Treating a Dog With Parvo

My dog has had parvo. He first showed signs 11 days ago and I thought he would die. I treated him at home with antibiotics and antisick meds. He got over the worst and I thought he would live. He had a teaspoon of chicken two days ago, but he has started vomiting again and won't eat anything. All meds have been given up his rear end so he doesn't sick them up. I stopped the antibiotics 2 days ago when he ate a teaspoon of food. Should I start them again? I can't understand why he is going downhill again.


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June 24, 20150 found this helpful
Best Answer

It's just so hard to treat a dog with parvo. Maybe you should start antibiotics again.
Most dogs, with the kind of treatment you're giving, do survive. Some will not even with the best of care.
Be sure you're cleaning well, washing and disinfecting his blankets/towels frequently and not letting him "go" in the same place every time (poop or pee).

If you're concerned about your dog not taking in enough liquid, give him Pedialyte to replace electrolytes. Most dogs that die of parvo die of dehydration.
If your dog gets lethargic (won't move), has a seizure, won't take in liquids anymore or has a high temperature take him to the vet for emergency treatment, but be sure to tell the vet he has parvo. Crate him to minimize contact with other dogs. The vet may want you to use a side or back entrance. If so, do this for the safety of other animals.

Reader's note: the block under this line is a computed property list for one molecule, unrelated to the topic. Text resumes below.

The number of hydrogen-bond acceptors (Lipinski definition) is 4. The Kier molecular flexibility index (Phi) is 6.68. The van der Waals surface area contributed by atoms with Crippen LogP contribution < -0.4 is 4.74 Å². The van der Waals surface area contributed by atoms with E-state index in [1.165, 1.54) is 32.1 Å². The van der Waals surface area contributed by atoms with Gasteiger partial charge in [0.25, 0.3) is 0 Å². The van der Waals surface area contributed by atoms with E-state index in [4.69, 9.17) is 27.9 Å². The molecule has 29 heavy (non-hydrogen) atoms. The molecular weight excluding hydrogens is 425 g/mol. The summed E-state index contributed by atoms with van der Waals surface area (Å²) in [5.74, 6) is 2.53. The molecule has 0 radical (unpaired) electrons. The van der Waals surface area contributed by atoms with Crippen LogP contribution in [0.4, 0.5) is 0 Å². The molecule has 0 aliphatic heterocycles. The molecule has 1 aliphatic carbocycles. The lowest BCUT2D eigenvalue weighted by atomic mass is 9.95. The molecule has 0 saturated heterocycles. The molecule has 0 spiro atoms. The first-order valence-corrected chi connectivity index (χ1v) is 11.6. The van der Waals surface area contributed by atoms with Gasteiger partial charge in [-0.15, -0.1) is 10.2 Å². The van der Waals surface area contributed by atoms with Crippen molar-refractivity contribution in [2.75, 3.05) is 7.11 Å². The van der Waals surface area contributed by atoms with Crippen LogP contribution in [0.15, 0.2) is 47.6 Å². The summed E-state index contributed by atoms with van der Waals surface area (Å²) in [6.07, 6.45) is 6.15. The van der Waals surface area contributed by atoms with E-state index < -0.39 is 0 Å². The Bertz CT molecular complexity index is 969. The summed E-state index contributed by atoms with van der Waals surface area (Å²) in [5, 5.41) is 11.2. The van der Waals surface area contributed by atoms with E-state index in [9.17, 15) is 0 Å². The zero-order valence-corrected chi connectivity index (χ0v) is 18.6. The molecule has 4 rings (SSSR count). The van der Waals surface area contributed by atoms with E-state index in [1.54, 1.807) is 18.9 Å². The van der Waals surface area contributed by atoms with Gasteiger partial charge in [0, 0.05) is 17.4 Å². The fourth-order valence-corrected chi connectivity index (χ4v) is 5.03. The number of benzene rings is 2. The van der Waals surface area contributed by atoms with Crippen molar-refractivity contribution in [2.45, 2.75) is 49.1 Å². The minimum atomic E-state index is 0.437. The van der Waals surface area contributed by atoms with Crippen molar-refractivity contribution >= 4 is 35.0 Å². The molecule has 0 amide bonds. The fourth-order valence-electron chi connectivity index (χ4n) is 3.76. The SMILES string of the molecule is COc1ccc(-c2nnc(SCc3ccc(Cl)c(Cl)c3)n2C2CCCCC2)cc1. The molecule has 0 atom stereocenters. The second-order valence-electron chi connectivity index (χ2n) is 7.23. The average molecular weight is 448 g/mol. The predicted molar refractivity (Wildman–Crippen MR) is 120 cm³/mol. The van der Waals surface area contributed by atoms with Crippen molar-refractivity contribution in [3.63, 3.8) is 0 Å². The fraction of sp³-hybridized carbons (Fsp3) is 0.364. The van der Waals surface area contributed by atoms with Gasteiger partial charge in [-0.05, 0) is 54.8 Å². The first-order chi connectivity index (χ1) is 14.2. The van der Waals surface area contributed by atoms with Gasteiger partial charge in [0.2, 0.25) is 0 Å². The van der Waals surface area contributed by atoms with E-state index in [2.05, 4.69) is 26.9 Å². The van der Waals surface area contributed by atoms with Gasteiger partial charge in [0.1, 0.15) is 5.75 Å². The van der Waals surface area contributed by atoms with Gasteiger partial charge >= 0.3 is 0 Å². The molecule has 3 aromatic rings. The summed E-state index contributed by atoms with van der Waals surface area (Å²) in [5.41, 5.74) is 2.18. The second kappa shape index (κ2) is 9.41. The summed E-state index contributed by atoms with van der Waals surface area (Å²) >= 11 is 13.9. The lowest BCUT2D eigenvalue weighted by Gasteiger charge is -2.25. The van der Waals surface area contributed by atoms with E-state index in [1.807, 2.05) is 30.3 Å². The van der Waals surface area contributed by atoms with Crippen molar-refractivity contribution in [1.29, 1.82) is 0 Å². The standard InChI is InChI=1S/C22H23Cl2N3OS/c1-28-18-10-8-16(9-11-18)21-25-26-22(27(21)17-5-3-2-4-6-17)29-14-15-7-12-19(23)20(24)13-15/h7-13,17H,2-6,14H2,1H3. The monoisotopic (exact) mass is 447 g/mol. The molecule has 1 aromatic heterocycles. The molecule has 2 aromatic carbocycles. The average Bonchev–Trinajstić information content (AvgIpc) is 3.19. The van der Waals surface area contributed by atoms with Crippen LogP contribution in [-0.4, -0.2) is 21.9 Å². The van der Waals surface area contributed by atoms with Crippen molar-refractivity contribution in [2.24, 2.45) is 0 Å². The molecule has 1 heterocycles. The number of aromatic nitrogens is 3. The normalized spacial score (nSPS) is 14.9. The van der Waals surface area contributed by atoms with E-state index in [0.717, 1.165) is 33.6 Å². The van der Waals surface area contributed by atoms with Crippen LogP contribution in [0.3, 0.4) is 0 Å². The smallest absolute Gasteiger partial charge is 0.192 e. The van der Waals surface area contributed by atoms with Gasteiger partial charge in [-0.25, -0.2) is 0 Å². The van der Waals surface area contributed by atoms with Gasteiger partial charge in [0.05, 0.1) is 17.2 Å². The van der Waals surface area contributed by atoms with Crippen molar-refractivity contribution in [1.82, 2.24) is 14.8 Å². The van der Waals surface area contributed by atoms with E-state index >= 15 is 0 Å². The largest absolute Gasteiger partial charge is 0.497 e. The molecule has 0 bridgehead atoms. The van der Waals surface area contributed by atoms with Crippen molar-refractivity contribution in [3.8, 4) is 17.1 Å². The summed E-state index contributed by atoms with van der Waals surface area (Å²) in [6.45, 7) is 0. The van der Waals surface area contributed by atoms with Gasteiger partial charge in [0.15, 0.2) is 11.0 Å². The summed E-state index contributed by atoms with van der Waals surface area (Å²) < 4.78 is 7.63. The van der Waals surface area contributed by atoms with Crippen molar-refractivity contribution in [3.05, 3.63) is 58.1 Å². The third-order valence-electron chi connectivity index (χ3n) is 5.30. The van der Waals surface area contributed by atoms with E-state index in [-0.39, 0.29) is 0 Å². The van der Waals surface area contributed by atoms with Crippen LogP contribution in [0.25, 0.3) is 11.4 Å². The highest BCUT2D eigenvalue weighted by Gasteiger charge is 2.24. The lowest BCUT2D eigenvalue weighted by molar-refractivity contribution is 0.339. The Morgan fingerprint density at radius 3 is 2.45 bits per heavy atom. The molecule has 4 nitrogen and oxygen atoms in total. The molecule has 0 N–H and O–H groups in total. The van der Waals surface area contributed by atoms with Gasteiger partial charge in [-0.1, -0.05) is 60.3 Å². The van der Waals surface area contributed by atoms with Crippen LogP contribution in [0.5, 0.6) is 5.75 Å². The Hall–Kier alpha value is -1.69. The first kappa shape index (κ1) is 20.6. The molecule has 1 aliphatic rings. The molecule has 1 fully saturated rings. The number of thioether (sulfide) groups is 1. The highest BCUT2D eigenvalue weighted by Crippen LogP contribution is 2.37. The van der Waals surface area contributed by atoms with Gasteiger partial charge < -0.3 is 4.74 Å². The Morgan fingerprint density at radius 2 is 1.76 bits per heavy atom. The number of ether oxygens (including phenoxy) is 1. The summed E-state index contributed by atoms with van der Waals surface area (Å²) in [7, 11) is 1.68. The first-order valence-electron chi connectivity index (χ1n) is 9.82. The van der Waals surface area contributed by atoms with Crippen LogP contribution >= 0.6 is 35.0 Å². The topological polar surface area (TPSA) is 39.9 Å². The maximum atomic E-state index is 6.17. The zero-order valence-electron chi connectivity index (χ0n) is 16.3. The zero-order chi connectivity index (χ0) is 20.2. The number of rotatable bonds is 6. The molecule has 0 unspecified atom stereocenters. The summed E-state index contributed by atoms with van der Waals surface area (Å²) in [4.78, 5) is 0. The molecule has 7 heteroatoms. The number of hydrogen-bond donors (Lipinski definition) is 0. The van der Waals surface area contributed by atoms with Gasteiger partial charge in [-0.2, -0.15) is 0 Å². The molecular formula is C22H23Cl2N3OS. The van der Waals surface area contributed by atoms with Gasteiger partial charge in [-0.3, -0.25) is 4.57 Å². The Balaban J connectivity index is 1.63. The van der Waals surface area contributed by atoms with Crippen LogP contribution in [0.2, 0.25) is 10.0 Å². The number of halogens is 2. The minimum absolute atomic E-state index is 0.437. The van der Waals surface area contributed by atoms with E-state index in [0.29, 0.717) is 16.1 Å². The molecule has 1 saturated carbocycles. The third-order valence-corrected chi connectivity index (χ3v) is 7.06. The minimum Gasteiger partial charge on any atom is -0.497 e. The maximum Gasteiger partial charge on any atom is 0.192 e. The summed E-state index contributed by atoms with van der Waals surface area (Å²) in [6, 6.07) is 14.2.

I hope everything turns out all right.

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June 25, 20150 found this helpful
Best Answer

Please resume the antibiotics immediately! Many people take antibiotics themselves or give to their children or pets but then stop "when the sick person or animal seems 'better'". The problem is that antibiotics must be continued to the end of the prescription even if there is some improvement. Although there may be improvement, the bacteria is still active so the medicine must be "used up" to kill off all the bacteria.

Antibiotics are designed to be given in specific doses over a specific period of time based on previous decades of research. Ideally, one dose could kill all bacteria, however, that one dose may also kill the patient. So, a reasonable dose over time will eventually work but it must be provided as prescribed to work.

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